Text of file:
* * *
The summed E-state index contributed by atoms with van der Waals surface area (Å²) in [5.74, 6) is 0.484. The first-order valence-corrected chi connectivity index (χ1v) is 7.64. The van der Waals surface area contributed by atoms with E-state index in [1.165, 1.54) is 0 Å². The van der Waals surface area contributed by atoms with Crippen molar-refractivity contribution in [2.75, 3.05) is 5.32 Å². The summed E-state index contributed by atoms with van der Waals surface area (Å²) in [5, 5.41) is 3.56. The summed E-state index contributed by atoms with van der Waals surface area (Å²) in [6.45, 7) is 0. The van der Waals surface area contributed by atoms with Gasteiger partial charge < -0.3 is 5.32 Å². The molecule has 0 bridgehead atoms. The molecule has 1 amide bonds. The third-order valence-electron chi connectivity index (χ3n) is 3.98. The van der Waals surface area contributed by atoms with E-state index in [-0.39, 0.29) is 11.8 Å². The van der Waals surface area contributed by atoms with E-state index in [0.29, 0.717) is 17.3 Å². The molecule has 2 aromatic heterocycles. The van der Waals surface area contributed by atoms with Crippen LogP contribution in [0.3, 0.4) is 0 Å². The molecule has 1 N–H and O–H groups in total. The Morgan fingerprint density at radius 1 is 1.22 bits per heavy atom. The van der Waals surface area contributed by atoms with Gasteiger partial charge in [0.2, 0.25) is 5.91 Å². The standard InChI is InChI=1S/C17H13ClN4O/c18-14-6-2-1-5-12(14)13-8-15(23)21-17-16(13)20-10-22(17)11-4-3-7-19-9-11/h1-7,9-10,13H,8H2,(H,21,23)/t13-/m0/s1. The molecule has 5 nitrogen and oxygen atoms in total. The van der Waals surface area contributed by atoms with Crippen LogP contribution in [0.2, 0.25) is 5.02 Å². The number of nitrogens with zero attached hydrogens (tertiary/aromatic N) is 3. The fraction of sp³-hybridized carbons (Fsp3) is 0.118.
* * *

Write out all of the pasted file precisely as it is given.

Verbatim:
The summed E-state index contributed by atoms with van der Waals surface area (Å²) in [5.74, 6) is 0.484. The first-order valence-corrected chi connectivity index (χ1v) is 7.64. The van der Waals surface area contributed by atoms with E-state index in [1.165, 1.54) is 0 Å². The van der Waals surface area contributed by atoms with Crippen molar-refractivity contribution in [2.75, 3.05) is 5.32 Å². The summed E-state index contributed by atoms with van der Waals surface area (Å²) in [5, 5.41) is 3.56. The summed E-state index contributed by atoms with van der Waals surface area (Å²) in [6.45, 7) is 0. The van der Waals surface area contributed by atoms with Gasteiger partial charge < -0.3 is 5.32 Å². The molecule has 0 bridgehead atoms. The molecule has 1 amide bonds. The third-order valence-electron chi connectivity index (χ3n) is 3.98. The van der Waals surface area contributed by atoms with E-state index in [-0.39, 0.29) is 11.8 Å². The van der Waals surface area contributed by atoms with E-state index in [0.29, 0.717) is 17.3 Å². The molecule has 2 aromatic heterocycles. The van der Waals surface area contributed by atoms with Crippen LogP contribution in [0.3, 0.4) is 0 Å². The molecule has 1 N–H and O–H groups in total. The Morgan fingerprint density at radius 1 is 1.22 bits per heavy atom. The van der Waals surface area contributed by atoms with Gasteiger partial charge in [0.2, 0.25) is 5.91 Å². The standard InChI is InChI=1S/C17H13ClN4O/c18-14-6-2-1-5-12(14)13-8-15(23)21-17-16(13)20-10-22(17)11-4-3-7-19-9-11/h1-7,9-10,13H,8H2,(H,21,23)/t13-/m0/s1. The molecule has 5 nitrogen and oxygen atoms in total. The van der Waals surface area contributed by atoms with Crippen LogP contribution in [0.2, 0.25) is 5.02 Å². The number of nitrogens with zero attached hydrogens (tertiary/aromatic N) is 3. The fraction of sp³-hybridized carbons (Fsp3) is 0.118.